We have settled in at the trailing Lagrange point. All indications are that we have hit the jackpot. Our list of targets included only sunlike stars with a rocky planet in a habitable orbit; our primary requirement, the one we failed to find at Targets One and Two, was water. With water, we could split out oxygen for a domed habitat, not to mention it’s handy for drinking and irrigating plants. This planet is wet. Wringing wet. The oceans are warm; the atmosphere is moist. There’s a little xenon, a little argon, but nothing that will kill people. Numerous mountain ranges offer habitable zones with reasonable air pressure, and close to the equator, those zones coincide with comfortable temperatures. The mountains are volcanic, but we have not observed many dust plumes yet. It does not matter anyway; we have stopped. Even if we could refuel and start for Target Four, it would be a long trip. The number of Naturals we could revive would be low. By Target Six, we’d be lucky to get more than one of each sex. We are committed.
There is another problem; one we do not talk about. The number of us with viable organic brains is dwindling. Mary’s has entered a sort of coma. She has her mathematical processors composing music, endless variations on a theme. Some of it is beautiful, but I cannot bear to listen to it because it reminds me of her and her fate. Will it happen to all of us? Will that be our punishment for cheating death?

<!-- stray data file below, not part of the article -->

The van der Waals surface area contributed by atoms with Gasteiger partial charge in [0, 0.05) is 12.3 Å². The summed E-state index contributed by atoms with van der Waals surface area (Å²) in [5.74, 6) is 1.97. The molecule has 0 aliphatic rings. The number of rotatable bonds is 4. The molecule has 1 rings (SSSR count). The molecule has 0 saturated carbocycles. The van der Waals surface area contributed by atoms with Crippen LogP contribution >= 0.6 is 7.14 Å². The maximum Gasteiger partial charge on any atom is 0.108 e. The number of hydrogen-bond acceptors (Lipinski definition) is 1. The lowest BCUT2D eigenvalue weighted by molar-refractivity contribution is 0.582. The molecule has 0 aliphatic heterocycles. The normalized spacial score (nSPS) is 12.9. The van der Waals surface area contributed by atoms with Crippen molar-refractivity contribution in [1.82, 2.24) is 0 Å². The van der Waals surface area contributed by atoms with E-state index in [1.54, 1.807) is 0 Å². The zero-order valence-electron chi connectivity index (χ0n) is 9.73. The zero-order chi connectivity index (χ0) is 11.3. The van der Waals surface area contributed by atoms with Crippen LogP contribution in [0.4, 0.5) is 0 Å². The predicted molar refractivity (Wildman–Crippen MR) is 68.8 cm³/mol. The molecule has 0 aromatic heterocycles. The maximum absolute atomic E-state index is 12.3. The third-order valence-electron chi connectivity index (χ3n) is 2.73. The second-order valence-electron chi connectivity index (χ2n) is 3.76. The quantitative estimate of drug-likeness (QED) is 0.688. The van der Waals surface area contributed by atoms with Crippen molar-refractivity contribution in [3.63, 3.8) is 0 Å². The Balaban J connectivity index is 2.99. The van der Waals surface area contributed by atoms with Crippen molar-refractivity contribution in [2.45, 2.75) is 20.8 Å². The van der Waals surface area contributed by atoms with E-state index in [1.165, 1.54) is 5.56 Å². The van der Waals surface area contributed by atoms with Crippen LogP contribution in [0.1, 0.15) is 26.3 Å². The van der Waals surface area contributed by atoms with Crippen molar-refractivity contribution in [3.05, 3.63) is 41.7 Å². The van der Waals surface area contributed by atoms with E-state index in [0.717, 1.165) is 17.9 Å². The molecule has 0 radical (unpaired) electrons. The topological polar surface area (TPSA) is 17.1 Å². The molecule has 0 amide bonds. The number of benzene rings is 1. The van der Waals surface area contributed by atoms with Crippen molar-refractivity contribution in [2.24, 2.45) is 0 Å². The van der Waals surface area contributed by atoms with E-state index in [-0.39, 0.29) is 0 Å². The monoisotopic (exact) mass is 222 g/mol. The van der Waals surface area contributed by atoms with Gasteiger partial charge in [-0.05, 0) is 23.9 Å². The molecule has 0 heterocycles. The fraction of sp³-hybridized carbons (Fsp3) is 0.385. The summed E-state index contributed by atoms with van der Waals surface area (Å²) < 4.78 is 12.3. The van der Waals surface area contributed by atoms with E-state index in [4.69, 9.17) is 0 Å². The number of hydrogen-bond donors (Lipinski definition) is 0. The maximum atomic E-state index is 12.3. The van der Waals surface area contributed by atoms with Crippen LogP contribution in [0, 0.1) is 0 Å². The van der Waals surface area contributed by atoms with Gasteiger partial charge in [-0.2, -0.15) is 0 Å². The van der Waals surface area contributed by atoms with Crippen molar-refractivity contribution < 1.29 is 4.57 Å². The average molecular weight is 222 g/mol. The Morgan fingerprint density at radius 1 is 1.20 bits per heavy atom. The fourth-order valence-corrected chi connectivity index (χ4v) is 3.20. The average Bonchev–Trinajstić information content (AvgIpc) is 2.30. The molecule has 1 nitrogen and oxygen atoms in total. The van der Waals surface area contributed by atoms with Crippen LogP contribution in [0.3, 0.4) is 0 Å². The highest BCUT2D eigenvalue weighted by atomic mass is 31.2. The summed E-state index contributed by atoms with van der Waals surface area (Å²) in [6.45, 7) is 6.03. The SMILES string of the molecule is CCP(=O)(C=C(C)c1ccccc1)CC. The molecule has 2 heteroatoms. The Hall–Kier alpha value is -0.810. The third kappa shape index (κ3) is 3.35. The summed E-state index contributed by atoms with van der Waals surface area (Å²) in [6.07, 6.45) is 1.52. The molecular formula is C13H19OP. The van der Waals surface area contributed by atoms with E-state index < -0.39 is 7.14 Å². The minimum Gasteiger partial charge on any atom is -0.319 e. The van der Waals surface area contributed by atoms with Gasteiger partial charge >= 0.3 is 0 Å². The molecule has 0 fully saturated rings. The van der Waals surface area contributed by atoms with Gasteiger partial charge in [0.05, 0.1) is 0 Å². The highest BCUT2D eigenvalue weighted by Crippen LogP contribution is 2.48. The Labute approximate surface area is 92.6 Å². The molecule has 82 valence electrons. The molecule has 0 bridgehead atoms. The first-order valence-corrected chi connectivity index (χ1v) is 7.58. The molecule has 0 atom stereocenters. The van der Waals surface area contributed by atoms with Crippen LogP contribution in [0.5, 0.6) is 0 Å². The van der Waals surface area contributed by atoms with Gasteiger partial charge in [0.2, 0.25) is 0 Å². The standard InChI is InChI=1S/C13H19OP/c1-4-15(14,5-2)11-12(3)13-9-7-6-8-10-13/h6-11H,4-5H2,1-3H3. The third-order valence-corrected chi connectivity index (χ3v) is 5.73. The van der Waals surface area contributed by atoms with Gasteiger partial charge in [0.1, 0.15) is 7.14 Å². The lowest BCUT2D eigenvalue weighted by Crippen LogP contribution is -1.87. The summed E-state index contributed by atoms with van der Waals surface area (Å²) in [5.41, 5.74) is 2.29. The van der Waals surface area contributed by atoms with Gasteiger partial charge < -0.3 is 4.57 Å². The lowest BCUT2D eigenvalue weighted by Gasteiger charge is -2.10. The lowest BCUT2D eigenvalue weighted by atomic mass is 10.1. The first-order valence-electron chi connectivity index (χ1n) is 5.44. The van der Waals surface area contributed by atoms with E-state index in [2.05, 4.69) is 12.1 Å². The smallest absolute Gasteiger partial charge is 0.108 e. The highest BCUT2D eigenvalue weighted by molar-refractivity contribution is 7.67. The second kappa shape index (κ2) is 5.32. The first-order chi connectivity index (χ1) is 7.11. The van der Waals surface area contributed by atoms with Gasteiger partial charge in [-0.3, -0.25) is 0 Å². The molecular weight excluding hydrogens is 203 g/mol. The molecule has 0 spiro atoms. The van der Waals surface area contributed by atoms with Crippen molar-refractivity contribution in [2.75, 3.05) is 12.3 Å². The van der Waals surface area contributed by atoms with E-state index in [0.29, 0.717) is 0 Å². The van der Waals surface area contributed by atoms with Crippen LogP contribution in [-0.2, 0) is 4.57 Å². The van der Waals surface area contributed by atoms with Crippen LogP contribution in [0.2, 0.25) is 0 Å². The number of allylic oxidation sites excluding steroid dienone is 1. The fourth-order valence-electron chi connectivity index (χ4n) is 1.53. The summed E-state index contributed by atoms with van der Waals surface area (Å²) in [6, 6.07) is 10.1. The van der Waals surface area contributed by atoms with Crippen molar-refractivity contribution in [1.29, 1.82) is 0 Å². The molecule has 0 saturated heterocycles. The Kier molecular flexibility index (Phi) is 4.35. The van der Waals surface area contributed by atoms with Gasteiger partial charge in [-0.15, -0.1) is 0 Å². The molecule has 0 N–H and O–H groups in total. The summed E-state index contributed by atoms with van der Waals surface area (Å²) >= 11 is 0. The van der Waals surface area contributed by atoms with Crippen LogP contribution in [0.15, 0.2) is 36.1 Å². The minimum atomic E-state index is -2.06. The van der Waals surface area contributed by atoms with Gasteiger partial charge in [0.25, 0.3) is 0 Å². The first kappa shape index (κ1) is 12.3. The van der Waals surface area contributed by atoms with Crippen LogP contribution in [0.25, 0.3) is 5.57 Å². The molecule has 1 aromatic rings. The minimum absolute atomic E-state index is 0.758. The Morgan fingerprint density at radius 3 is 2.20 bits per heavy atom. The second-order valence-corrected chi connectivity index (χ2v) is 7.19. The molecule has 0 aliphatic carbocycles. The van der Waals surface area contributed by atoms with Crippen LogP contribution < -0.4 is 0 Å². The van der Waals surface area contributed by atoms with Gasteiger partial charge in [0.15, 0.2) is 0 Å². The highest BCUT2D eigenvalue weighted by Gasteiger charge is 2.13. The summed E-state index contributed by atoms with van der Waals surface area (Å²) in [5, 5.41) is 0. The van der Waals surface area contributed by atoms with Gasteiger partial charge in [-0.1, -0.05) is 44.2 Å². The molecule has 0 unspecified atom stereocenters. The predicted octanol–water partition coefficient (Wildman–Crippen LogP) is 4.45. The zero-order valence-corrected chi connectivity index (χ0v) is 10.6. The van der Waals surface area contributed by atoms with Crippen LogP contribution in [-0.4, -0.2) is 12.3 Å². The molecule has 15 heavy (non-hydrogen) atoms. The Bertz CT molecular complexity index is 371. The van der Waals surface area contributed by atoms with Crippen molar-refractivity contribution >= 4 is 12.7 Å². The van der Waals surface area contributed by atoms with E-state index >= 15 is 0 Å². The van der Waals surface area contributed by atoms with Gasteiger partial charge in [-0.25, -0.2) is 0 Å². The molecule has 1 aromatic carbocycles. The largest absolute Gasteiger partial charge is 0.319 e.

The voyage has stretched out for hundreds of years. The nanites that were supposed to make us immortal have not entirely lived up to their billing. I blame the lack of gravity for the decay in our bodies; I gave up on my heart a long time ago and replaced it with a mechanical pump. The first of many. We were supposed to refine the nanites on the way, but we ran out of bodies to test them in. Our brains struggle on, but we had not counted on the lack of stimulus. Boredom is killing us. At least, I hope that is the problem, because things will get more exciting when we move into planetary orbit.
We have stabilized an orbit around Celadon. I am proud that they let my name stick. I was ruminating on the conveniently earth-like atmosphere when my vocabulary crawler hit on Celadon. I concocted a full acronym in microseconds, but using my processing power sucks all the fun out of wit, so I just told the others that it’s a kind of pottery glaze known for its variety of muted green shades. It reminds us of Earth, and it is appropriate because the Naturals may be making a lot of pottery here. They won't be making nanites. Not if I have anything to say about it.